Army chief ‘appalled’ by British soldiers’ alleged role in killing of Kenyan woman

Agnes Wanjiru’s body was found in Nanyuki, Kenya, in 2012, behind room where soldiers had stayed

The head of the army has said he is “appalled” by allegations that British soldiers may have been involved in the killing of a Kenyan woman.

Gen Mark Carleton-Smith said he was determined to work with the authorities to establish the facts in the killing of Agnes Wanjiru.

The body of Wanjiru, who was 21, was found in a septic tank at the Lions Court hotel in the town of Nanyuki, close to the Batuk (British Army Training Unit Kenya) camp, two months after she disappeared in March 2012. She had been stabbed, Kenyan investigators later concluded.

In a statement shared on Twitter, Carleton-Smith said: “I am sure you are all as appalled as I am at the recent allegations surrounding the murder of Agnes Wanjiru in Nanyuki, Kenya, in 2012. I want you to know I am determined we support the appropriate authorities to establish the facts of the issue as quickly as possible.”

Gen Mark Carleton-Smith
Gen Mark Carleton-Smith said he was determined to establish the facts in the killing of Agnes Wanjiru. Photograph: SAC Connor Tierney/MoD/Crown copyright/PA

However, he did not say whether that should include an investigation by the Royal Military Police.

The defence secretary, Ben Wallace, has said he is waiting on a request from Kenya for assistance in finding Wanjiru’s killer. A defence source told the PA news agency: “The defence secretary has been impatient with the pace of this, and has directed full cooperation. He has worked with the military police and Kenyans to ensure their investigation is not impeded.”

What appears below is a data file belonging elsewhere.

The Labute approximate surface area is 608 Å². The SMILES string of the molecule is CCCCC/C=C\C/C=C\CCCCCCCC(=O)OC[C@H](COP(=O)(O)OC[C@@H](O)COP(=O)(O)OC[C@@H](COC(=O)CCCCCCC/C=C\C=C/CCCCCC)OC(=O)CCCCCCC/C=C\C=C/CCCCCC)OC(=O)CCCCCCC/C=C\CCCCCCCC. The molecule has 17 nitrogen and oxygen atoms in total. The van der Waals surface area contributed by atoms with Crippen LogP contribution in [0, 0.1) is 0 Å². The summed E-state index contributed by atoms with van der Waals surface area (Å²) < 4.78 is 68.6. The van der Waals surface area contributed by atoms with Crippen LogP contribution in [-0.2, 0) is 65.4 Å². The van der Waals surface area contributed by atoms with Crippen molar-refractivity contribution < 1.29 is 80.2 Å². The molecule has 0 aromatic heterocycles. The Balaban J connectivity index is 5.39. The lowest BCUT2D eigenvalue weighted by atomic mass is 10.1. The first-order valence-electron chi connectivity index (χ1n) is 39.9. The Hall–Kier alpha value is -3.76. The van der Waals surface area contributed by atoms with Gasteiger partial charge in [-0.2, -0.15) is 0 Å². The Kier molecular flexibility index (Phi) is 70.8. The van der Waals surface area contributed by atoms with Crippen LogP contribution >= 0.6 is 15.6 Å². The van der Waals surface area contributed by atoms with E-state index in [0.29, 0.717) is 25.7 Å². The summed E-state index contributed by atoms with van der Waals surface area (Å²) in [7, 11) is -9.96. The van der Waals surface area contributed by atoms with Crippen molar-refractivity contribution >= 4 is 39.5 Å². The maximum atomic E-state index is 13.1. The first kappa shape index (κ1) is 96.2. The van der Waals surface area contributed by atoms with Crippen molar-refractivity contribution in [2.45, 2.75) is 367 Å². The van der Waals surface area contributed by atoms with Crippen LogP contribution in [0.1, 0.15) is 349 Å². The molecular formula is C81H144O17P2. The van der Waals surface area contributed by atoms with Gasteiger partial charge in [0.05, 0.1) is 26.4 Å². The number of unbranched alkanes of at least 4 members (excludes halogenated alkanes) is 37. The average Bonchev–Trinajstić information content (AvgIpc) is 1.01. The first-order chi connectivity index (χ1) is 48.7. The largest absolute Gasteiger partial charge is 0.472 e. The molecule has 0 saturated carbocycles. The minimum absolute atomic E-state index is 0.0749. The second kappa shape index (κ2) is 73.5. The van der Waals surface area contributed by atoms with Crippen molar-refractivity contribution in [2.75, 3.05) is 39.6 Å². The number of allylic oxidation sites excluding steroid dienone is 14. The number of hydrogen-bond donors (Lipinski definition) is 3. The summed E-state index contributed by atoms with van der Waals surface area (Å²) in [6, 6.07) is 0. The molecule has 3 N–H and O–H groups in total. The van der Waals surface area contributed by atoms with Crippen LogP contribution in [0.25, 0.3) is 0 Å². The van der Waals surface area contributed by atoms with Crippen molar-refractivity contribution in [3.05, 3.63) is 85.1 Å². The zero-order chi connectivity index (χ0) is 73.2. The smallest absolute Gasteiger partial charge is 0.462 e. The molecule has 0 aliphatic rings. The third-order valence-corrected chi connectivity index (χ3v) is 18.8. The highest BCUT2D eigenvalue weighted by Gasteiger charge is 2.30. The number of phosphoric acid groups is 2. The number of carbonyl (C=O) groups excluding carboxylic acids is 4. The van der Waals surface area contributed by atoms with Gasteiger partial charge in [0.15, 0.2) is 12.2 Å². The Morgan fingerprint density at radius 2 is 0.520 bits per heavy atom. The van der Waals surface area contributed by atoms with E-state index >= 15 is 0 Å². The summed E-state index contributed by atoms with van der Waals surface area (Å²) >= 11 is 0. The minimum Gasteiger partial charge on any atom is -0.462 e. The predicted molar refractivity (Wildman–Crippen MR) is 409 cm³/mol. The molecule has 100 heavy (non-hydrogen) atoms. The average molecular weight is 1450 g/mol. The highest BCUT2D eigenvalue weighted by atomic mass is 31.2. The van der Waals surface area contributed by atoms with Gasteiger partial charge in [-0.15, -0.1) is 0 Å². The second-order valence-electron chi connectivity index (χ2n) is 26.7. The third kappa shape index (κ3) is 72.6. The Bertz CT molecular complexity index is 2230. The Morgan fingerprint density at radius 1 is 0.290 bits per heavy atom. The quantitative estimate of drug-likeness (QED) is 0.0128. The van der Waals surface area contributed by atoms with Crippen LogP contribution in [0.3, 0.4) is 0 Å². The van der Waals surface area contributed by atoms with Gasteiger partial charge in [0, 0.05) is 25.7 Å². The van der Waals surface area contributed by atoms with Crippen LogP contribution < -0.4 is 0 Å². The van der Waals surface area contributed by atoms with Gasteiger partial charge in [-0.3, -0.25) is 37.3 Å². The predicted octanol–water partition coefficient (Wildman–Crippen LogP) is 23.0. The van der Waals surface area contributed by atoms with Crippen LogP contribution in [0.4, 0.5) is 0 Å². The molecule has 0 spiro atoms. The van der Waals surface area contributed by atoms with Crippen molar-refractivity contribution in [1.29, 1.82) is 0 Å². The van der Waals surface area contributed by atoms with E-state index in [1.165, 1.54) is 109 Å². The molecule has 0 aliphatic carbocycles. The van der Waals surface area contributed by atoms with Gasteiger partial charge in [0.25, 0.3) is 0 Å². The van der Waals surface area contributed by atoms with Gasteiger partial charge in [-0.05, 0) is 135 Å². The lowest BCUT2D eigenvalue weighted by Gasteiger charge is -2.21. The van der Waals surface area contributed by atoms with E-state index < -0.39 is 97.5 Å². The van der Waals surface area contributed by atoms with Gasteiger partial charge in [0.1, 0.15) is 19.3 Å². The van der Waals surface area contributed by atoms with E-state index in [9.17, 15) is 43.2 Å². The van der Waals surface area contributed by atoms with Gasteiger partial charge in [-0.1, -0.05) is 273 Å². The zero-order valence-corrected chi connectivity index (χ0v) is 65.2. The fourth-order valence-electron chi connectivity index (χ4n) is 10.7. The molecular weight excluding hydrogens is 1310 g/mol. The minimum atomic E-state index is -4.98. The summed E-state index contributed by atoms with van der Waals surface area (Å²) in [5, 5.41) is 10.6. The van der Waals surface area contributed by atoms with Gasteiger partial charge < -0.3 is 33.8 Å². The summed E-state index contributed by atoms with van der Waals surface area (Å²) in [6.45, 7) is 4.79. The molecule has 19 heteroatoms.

The Sunday Times reported that a soldier accused of the murder has been named by his comrades after he allegedly confessed to the killing and that another soldier reported the killing to senior officers at the time, but the military took no action.

Labour has called on the government to investigate any possible “cover-up”. The shadow defence secretary, John Healey, described the killing of Wanjiru as “dreadful” and called on ministers to act on “reports of grave failings by the British military exposed in this case”.

He added: “There’s been no MoD-led investigation of the soldiers involved and no inquiry into why the MoD failed to respond when Kenyan detectives asked for help. Nine years on, justice must now be done for Agnes and her family.”

Wanjiru dropped out of high school and later became a sex worker to look after her baby. She was last seen by witnesses on the night of 31 March 2012 walking out of a Nanyuki bar accompanied by two British soldiers.

Her body was later discovered behind a room where the soldiers had stayed, with missing body parts and a stabbing injury.

According to the Sunday Times, a Kenyan judge presiding over the 2019 inquest concluded that Wanjiru had been murdered by one or two British soldiers. Njeri Thuku said: “I have formed the opinion that Agnes was murdered by British soldiers. It may have been one or two. But what is certain is that it was British soldiers because they were dressed in their uniform.”

The judge said a broken mirror and blood were found in a room at the Lions Court hotel and there may have been a “cover-up”. She ordered two further criminal inquiries. Despite Kenyan police investigations and inquiries by Ministry of Defence investigators, no one was brought to justice, the Sunday Times reported.

Wanjiru’s daughter, now 10, is cared for by Agnes’s sister Rose, who told the paper: “We are poor, but we will not be silent. I know British soldiers killed her. All I can do now is pray they will be caught.”


Lucy Campbell

The GuardianTramp

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